Building the Writing Habit

This is the last page of a guide to Writing Well. Start at page one.

Key learnings from this guide

All of these takeaways, and more, are recapped in a cheat sheet at the bottom of this page.

Building a writing habit

Personally, I'm ready to write a piece once I've reached two thresholds:

You don't need multiple novel ideas to start. Good ideas emerge in the process of writing:

  1. Choose a topic
  2. Write your intro, and use it to brainstorm talking points
  3. Get feedback on your intro
  4. Explore your talking points in your first draft
  5. Rewrite the body for clarity, succinctness, and intrigue
  6. Cycle between rewriting, resting, and receiving feedback ←  You’re here
  7. Copy edit for grammar, word choice, and flow
  8. There are many good ways to tell a story. Be satisfied when you’ve found one that you yourself would be excited to read.

If being given this process is not enough to get you to write, you might be struggling with one of the following blockers.

Blocker: Fear of public scrutiny

Writers fear having their posts judged.

Curiously, these same writers have no problem Tweeting strong opinions.

The difference? The medium. So the story goes: People read tweets as low-conviction and off-the-cuff whereas blog posts as interpreted as the author's rigorously researched, ironclad gospel.

Therefore, if a blog post contains errors, readers have license to intellectually attack the author — because the author is dangerously peddling nonsense.

At least, that's what half the aspiring writers I polled tell themselves.

Instead of worrying, strategize solutions to manage anxiety:

Blocker: Don't have good ideas

I have two shortcuts for finding topics you're passionate about:

If you find it hard to sit yourself down and open your faucet of ideas, talk to someone: Call a friend, tell them what's on your mind, and jot down the interesting remarks you both make. That'll generate talking points to write from.

If you're passionate about an idea but you lack the interesting insights, you need to consume before you produce: Read blogs and books on your topic, highlight interesting parts, and bank good ideas to pull from when writing your first draft.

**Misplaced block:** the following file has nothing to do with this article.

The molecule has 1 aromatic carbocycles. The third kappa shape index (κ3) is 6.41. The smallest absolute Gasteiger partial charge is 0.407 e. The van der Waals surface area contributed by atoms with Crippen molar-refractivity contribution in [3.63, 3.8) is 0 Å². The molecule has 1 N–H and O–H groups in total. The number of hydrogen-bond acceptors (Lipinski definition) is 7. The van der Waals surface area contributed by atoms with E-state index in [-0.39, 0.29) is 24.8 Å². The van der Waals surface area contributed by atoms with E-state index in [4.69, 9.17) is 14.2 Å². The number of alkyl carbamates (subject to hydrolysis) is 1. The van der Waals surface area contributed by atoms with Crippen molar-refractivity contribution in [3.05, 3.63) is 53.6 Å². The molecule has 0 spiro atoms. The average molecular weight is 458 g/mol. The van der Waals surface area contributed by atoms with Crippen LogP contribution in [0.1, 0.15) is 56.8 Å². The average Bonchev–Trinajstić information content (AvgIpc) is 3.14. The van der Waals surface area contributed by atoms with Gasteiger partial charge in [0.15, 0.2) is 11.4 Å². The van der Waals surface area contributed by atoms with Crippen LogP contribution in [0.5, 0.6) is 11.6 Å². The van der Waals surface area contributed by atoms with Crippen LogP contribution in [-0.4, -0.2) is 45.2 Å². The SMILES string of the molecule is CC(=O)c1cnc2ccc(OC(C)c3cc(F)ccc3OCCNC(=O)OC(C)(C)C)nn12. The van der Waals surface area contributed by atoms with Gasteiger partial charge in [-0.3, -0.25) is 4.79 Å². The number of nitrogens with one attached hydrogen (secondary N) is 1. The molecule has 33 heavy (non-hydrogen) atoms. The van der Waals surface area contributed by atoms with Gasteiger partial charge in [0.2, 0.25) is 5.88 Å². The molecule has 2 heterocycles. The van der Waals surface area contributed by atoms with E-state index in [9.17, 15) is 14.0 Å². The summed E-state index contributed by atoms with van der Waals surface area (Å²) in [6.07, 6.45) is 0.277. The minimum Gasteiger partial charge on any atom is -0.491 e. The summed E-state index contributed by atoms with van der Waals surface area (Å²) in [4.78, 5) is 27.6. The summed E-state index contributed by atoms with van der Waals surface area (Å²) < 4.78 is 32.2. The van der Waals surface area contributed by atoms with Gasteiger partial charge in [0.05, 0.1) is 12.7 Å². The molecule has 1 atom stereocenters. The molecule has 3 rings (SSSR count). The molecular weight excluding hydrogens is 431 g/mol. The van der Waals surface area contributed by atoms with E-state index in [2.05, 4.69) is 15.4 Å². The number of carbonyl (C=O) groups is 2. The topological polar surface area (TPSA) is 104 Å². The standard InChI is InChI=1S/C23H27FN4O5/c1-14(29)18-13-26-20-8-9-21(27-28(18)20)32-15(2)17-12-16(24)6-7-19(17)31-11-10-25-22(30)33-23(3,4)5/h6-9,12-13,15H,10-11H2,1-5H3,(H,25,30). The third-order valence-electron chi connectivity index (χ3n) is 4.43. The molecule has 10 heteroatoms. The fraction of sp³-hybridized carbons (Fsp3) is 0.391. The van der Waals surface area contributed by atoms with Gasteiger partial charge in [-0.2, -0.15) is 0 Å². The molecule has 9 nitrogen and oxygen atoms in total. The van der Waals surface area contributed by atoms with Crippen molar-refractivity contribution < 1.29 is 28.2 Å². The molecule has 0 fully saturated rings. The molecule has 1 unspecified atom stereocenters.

Blocker: Concerned no one will read

Nearly every blogger started with an audience of one: themselves. If you feel it's not worth your time to start from the bottom like everyone else, I doubt you're truly passionate about writing. You're after fame. If that's the case, do something attention-grabbing on YouTube. That'll be quicker.

If you are in fact in love with the written word, know this: thanks to the algorithmic and discoverable nature of online distribution, all good work is eventually recognized. And, when it catches, readership growth can be exponential.

The audience building process is simple, but it takes persistence: continually write high quality posts then put a bit of time into spreading the word. Potential distribution channels include newsletters, SEO, reddit, Twitter, and so much more.

Finally, here's where to start: cater to a niche of passionate people. Write thoughtful, quality content that no one else is offering them. They'll be ecstatic that someone is finally speaking to them. They'll engage deeply and shout your work from the rooftops. That'll make audience growth a lot easier.

Once you've saturated your niche, incrementally expand: Let's say you began by writing for American bicycling enthusiasts. Next, you could expand to bikers across the world. Then to hikers and runners, and eventually to all outdoor enthusiasts.

Blocker: Can't overcome procrastination

If you procrastinate occasionally, that’s normal. Forgive yourself.

But, if you procrastinate endlessly, that’s a problem. Read on.

Beating short-term procrastination

Procrastination is the result of two behaviors:

  1. Avoiding work you perceive as tedious, such as outlining a blog post.
  2. Indulging in shorter-term rewards like playing video games.

Avoiding tedium